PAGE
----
In tandem with the LSS, the CBSL may direct the existing shareholders of the LFC to infuse fresh capital, or invite a strategic investor to assume a strategic stake in the LFC through a new infusion of capital, or in certain instances, direct the depositors to convert a part of their deposit liabilities into ordinary shares.
In order to obtain facilities under the LSS, a LFC will be required to submit an acceptable business restructuring plan to the CBSL, and also meet the terms and conditions prescribed by the CBSL, which would include the restriction of transactions with related parties, curtailment of remuneration and incentive payments to the board of directors and key management personnel, reduction of administrative costs, furnishing of acceptable collateral, and submission of periodic reports on the progress of the implementation of the restructuring plan. The LSS will come into operation with immediate effect.
Sep. 07th.” (End of the press release).
According to the last paragraph of the press release anybody would think that CBSL is trying to do what is necessary to revive the company which is in trouble. CBSL is to offer liquidity support under the Liquidity Support Scheme (LSS). And also CBSL wants that those LSS funds not to be used to pay remuneration and incentives to the board of directors and key management personnel and must reduce the administrative cost. This is very good and professional.
Now, go to the second paragraph. When the CBSL offers liquidity support under LSS, CBSL might “direct the depositors to convert a part of their deposit liabilities into ordinary shares.” The CBSL may “direct the existing shareholders of the LFC to infuse fresh capital.” Also, CBSL might direct to “invite a strategic investor to assume a strategic stake in the LFC through a new infusion of capital.” Those directives seem honest and professional. But in regard to CIFL, those are the words of “Financial Hit Men.” Let me explain further.
Existing shareholders are already devastated and their investments amounting to over Rs.700 million are in doubt. At such a situation they might be thinking to sell off their shares at a much discounted price, I remember during my career one leading businessman sold a very big stake of ordinary shares of Rs.10/- each to a price of one rupee during a restructure process. May be not for such a discounted price, yet, obviously existing shareholders of CIFL might be thinking to sell off their stocks. So, CBSL wants to “direct existing shareholders to bring in new capital.” Will that happen? Never! It will never happen. So, what is the next option?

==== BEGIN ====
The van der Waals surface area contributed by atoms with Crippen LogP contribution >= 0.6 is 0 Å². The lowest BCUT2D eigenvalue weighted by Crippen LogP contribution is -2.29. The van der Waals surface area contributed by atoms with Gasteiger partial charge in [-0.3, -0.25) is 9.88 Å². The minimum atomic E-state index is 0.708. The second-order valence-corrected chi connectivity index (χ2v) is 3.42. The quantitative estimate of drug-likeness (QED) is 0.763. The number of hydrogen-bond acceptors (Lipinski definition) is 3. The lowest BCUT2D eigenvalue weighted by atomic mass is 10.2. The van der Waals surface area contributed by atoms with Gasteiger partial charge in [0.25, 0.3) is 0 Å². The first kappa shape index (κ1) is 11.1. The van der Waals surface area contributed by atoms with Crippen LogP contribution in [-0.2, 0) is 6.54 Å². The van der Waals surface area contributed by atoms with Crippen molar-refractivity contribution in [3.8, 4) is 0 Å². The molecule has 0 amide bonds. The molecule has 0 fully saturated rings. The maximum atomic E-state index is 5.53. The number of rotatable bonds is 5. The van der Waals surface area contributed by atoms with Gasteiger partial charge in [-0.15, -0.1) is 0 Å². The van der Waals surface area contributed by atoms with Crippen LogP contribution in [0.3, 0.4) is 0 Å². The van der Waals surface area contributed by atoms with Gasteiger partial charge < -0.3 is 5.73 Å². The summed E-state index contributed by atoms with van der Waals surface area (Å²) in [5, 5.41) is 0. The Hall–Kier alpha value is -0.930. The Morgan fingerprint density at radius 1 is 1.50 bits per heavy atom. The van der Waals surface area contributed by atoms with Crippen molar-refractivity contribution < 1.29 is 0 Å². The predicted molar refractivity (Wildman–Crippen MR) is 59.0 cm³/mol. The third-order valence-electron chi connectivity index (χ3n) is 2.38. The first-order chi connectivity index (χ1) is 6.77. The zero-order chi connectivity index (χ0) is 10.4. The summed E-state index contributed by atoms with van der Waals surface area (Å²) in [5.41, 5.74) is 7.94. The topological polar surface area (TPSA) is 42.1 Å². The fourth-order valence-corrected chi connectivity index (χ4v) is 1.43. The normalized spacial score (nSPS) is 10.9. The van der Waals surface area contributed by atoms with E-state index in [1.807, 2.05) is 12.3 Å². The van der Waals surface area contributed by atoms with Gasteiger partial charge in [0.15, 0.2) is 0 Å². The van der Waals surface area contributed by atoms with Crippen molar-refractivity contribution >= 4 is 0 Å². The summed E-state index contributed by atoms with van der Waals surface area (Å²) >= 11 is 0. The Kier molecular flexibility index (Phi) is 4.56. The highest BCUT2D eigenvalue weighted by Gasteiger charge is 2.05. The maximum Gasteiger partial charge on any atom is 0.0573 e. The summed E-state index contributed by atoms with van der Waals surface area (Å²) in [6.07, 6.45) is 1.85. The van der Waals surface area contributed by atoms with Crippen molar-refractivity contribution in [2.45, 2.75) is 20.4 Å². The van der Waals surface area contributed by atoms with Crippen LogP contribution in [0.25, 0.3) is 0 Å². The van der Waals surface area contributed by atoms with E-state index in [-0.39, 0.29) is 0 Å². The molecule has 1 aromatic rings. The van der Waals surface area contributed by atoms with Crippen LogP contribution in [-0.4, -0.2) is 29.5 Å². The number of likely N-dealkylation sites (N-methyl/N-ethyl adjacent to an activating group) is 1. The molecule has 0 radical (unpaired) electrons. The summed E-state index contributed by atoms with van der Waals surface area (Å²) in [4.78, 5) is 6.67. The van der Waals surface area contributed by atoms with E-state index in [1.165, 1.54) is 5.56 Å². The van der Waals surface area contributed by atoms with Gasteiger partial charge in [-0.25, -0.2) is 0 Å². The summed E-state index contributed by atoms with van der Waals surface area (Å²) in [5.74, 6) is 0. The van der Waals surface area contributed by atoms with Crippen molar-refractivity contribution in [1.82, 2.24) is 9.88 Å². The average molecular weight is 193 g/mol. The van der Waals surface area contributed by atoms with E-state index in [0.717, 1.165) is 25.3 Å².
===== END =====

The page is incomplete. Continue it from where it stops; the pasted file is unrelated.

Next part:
The next option is to “invite a strategic investor.” The idea seems professional. No investor will come and risk his/her money if he or she can’t make a profit through his or her investment. Investors want to make money and they do not do charity in investing in CIFL. CBSL wants that such a strategic investor to be the main shareholder of the company. CBSL says such a strategic investor must “assume a strategic stake.” This can be done at least in two ways. One method is to expand the authorized share capital of the company and facilitate the new investor to bring in new capital. According to the annual report of 2012 of CIFL, the value of the holding of existing shareholders amounts to over Rs. 700 million including profit reserves, as far as I remember. Perhaps, if the new investor wants to be the majority shareholder then he must bring in, at least over Rs.700 million, so that he will hold over 50% of total equity. If that amount of cash is brought in by the strategic investor then there won’t be any need of LSS funds from CBSL in order to liquid CIFL. Therefore this is not a possible scenario.